Famous Quotes & Sayings

Work Automation Quotes & Sayings

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Work Automation Quotes By Nassim Nicholas Taleb

Some libertarians use the example of Drachten, a town in the Netherlands, in which a dream experiment was conducted. All street signs were removed. The deregulation led to an increase in safety, confirming the antifragility of attention at work, how it is whetted by a sense of danger and responsibility. As a result, many German and Dutch towns have reduced the number of street signs. We saw a version of the Drachten effect in Chapter 2 in the discussion of the automation of planes, which produces the exact opposite effect than what is intended by making pilots lose alertness. — Nassim Nicholas Taleb

Work Automation Quotes By Jerry Brown

Automation and technology would be a great boon if it were creative, if there were more leisure, more opportunity to engage in raising a family, providing guidance to the young, all the stuff we say we need. America will work if we're all in it together. It'll work when there's a shared sense of destiny. It can be done! — Jerry Brown

Work Automation Quotes By Shoshana Zuboff

Skilled workers historically have been ambivalent toward automation, knowing that the bodies it would augment or replace were theoccasion for both their pain and their power. — Shoshana Zuboff

Work Automation Quotes By John F. Kennedy

And a revolution of automation finds machines replacing men in the mines and mills of America, without replacing their incomes or their training or their needs to pay the family doctor, grocer and landlord. — John F. Kennedy

Work Automation Quotes By Peter F. Drucker

The human being is a very poorly designed machine tool. The human being excels in coordination. He excels in relating perception to action. He works best if the entire human being, muscles, senses, and mind, is engaged in the work. — Peter F. Drucker

Work Automation Quotes By E.F. Schumacher

From the point of view of the employer, it is in any case simply an item of cost, to be reduced to a minimum if it cannot be eliminated altogether, say, by automation. From the point of view of the workman, it is a "disutility"; to work is to make a sacrifice of one's leisure and comfort, and wages are a kind of compensation for the sacrifice. — E.F. Schumacher

Work Automation Quotes By Edward Snowden

As a technologist, I see the trends, and I see that automation inevitably is going to mean fewer and fewer jobs. And if we do not find a way to provide a basic income for people who have no work, or no meaningful work, we're going to have social unrest that could get people killed. When we have increasing production - year after year after year - some of that needs to be reinvested in society. — Edward Snowden

Work Automation Quotes By Isaac Asimov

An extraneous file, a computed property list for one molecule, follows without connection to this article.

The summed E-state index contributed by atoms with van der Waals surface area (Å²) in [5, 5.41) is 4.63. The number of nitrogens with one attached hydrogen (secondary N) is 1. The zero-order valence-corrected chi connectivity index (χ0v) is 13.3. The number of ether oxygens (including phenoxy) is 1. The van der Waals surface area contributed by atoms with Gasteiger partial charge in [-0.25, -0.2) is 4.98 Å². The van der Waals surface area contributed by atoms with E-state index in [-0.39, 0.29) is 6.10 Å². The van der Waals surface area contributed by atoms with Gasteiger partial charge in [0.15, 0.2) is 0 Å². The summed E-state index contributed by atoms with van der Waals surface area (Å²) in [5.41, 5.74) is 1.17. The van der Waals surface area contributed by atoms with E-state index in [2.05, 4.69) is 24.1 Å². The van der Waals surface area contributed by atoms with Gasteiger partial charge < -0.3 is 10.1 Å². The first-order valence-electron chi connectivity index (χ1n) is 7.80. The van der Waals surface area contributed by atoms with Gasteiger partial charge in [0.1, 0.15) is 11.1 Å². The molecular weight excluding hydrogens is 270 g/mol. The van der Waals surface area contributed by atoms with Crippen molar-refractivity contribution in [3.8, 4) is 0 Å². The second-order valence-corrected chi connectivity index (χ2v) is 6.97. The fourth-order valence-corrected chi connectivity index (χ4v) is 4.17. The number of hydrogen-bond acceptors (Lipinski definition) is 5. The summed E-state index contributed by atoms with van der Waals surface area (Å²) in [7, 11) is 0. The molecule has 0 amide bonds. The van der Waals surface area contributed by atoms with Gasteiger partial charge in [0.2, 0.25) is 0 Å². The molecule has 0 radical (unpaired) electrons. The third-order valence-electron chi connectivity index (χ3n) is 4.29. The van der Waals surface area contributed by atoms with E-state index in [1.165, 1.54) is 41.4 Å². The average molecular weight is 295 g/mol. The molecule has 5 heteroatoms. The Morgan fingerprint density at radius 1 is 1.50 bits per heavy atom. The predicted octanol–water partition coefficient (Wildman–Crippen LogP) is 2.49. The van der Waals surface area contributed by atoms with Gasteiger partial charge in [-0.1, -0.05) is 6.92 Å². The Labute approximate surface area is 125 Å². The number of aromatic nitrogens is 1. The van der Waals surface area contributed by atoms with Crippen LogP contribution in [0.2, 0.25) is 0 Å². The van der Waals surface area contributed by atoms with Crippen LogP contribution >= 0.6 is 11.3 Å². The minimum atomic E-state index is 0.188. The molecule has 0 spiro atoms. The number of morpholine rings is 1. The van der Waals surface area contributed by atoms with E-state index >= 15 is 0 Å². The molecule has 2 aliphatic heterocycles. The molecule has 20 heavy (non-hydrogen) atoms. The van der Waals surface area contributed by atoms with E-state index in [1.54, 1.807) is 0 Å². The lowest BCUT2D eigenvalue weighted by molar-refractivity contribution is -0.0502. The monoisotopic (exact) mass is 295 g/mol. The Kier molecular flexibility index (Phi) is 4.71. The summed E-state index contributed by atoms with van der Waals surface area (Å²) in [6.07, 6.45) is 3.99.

One way of saving on energy use would be to do away with unnecessary transportation. For instance, people commute between work and home, or travel long distances to engage in business conferences. With the development of improved communications and increasing automation, it will become possible in the not-too-distant future, for people to control and maintain business operations and machinery at a distance. The — Isaac Asimov

Work Automation Quotes By David Porush

Vonnegut's earliest novels hint strongly at his familiarity with Wiener's work, The Human Use of Human Beings, especially his first novel, Player Piano (1952), which shows his concern for the social implications of automation, the replacement of human beings with machines. — David Porush

Work Automation Quotes By Erik Brynjolfsson

technologies like payroll processing software, factory automation, computer-controlled machines, automated inventory control, and word processing have been deployed for routine work, substituting for workers in clerical tasks, on the factory floor, and doing rote information processing. — Erik Brynjolfsson

Work Automation Quotes By Wendell Berry

The great question that hovers over this issue, one that we have dealt with mainly by indifference, is the question of what people are for. Is their greatest dignity in unemployment? Is the obsolescence of human beings now our social goal? One would conclude so from our attitude toward work, especially the manual work necessary to the long-term preservation of the land, and from our rush toward mechanization, automation, and computerization. In a country that puts an absolute premium on labor-saving measures, short workdays, and retirement, why should there be any surprise at permanence of unemployment and welfare dependency? Those are only different names for our national ambition. — Wendell Berry